Dysfunction dying out

As we continue our efforts this week to find the good in thesetight-money times, it only makes sense to contemplate the unbuyables —health, happiness and, of course, love.

As we continue our efforts this week to find the good in these tight-money times, it only makes sense to contemplate the unbuyables — health, happiness and, of course, love.

On the relationship front, I could offer tips on romantic outings to the local Service Canada office to file for employment insurance together, or getting reacquainted with your parents as you move back into their basement, but the secret to the SunnySide Method™ is perspective.

If your job or savings don’t bear unpanicked scrutiny these days, you might find it reassuring to take stock of your personal life.

Then again, maybe this is the last thing you want to think about.

There is, after all, when considering one’s relationships, a tendency to dwell on the problems and the irritants, no matter how minor.

Relationship columnists, always in search of a conflict on which to hang the story, are doubly guilty of this.

Chances are, though, if you really think about it, things are more right than wrong.

For every one of your love’s grating eccentricities, there are probably three everyday kindnesses you forgot that you take for granted. If not, what are you twits still doing together?

And some of us are better at this than others, but it might even be appropriate while taking stock to spare a thankful thought for your exes.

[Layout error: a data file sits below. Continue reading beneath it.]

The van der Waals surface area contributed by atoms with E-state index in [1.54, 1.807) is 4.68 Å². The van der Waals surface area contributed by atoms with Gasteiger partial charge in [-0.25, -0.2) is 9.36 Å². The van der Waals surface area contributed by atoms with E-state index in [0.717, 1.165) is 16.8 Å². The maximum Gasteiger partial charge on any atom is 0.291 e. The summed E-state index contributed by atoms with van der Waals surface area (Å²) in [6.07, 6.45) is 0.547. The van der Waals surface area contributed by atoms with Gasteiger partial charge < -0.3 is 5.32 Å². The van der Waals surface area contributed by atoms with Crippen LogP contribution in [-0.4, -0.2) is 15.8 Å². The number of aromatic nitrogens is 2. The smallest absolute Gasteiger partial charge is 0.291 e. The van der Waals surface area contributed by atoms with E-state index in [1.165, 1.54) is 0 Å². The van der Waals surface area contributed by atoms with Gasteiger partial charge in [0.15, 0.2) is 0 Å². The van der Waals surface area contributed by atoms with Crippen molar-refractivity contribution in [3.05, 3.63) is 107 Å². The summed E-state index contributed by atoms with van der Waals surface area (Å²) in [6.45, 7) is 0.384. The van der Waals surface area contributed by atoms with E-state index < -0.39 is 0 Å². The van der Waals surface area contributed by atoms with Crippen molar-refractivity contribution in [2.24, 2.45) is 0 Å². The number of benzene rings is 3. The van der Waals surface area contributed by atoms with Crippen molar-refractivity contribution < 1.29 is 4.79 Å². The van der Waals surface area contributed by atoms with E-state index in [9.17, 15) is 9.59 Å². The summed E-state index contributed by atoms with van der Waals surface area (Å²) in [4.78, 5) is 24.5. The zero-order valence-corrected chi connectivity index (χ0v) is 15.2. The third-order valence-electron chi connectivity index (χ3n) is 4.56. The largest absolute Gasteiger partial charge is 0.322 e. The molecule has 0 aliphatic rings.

No matter how badly it ended, you’ve still got the memories, whether bittersweet or giddily pornographic, and everything you learned from each other — even if in the end it had to be learned the hard way.

Your important relationships aren’t limited to the romantic, either.

Your friends and family, the softball team or the co-workers (if you still have co-workers, of course) all populate that vital non-economic part of life.

For every small way these people drive you crazy, they make up for it by lending a hand, sharing a laugh, making you see things differently.

If brute optimism isn’t enough to get you through, the occasional piece of statistical evidence pops up to suggest we’re getting better at getting along.

For example, in new research from the University of Lethbridge, Canadian teenagers are reporting better relationships with their parents today than any teens in the last 30 years.

Arguments are down, and mutual enjoyment and understanding up, according to the national survey.

Less dysfunction at home should mean less mess later, as it’s striking how much the dynamics of future relationships resemble those first ones within your family, so this is an encouraging trend.

 
 
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